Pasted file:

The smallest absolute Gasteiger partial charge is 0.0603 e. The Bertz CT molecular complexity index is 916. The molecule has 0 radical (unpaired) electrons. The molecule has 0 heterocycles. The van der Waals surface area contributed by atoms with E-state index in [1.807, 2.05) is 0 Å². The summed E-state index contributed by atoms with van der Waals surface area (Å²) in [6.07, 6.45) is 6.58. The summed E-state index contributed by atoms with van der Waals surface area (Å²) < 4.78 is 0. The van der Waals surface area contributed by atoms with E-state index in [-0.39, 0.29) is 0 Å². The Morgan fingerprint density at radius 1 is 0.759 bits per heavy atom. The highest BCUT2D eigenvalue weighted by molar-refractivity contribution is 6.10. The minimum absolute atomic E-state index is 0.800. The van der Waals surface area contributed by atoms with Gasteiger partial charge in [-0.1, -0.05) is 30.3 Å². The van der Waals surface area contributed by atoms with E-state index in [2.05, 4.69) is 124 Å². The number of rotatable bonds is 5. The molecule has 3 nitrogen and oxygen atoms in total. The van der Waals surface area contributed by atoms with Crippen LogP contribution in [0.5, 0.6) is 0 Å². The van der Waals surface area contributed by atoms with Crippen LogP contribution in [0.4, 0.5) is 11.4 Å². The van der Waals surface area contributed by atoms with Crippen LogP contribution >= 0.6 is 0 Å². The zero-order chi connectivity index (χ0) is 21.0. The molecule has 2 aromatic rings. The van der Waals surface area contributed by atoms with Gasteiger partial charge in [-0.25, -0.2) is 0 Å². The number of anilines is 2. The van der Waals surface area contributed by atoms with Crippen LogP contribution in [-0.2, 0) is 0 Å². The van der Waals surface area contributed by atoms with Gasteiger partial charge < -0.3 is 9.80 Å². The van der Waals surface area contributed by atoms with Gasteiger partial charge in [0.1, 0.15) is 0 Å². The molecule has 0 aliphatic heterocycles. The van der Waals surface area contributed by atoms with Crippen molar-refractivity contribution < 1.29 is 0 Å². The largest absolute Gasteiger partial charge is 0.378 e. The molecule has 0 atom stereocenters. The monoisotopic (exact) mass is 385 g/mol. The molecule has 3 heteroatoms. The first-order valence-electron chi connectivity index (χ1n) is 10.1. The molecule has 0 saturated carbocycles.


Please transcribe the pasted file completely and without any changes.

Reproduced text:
The smallest absolute Gasteiger partial charge is 0.0603 e. The Bertz CT molecular complexity index is 916. The molecule has 0 radical (unpaired) electrons. The molecule has 0 heterocycles. The van der Waals surface area contributed by atoms with E-state index in [1.807, 2.05) is 0 Å². The summed E-state index contributed by atoms with van der Waals surface area (Å²) in [6.07, 6.45) is 6.58. The summed E-state index contributed by atoms with van der Waals surface area (Å²) < 4.78 is 0. The van der Waals surface area contributed by atoms with E-state index in [-0.39, 0.29) is 0 Å². The Morgan fingerprint density at radius 1 is 0.759 bits per heavy atom. The highest BCUT2D eigenvalue weighted by molar-refractivity contribution is 6.10. The minimum absolute atomic E-state index is 0.800. The van der Waals surface area contributed by atoms with Gasteiger partial charge in [-0.1, -0.05) is 30.3 Å². The van der Waals surface area contributed by atoms with E-state index in [2.05, 4.69) is 124 Å². The number of rotatable bonds is 5. The molecule has 3 nitrogen and oxygen atoms in total. The van der Waals surface area contributed by atoms with Crippen LogP contribution in [0.5, 0.6) is 0 Å². The van der Waals surface area contributed by atoms with Crippen LogP contribution in [0.4, 0.5) is 11.4 Å². The van der Waals surface area contributed by atoms with Crippen LogP contribution >= 0.6 is 0 Å². The zero-order chi connectivity index (χ0) is 21.0. The molecule has 2 aromatic rings. The van der Waals surface area contributed by atoms with Gasteiger partial charge in [-0.25, -0.2) is 0 Å². The number of anilines is 2. The van der Waals surface area contributed by atoms with Crippen LogP contribution in [-0.2, 0) is 0 Å². The van der Waals surface area contributed by atoms with Gasteiger partial charge < -0.3 is 9.80 Å². The van der Waals surface area contributed by atoms with Gasteiger partial charge in [0.1, 0.15) is 0 Å². The molecule has 0 aliphatic heterocycles. The van der Waals surface area contributed by atoms with Crippen molar-refractivity contribution < 1.29 is 0 Å². The largest absolute Gasteiger partial charge is 0.378 e. The molecule has 0 atom stereocenters. The monoisotopic (exact) mass is 385 g/mol. The molecule has 3 heteroatoms. The first-order valence-electron chi connectivity index (χ1n) is 10.1. The molecule has 0 saturated carbocycles.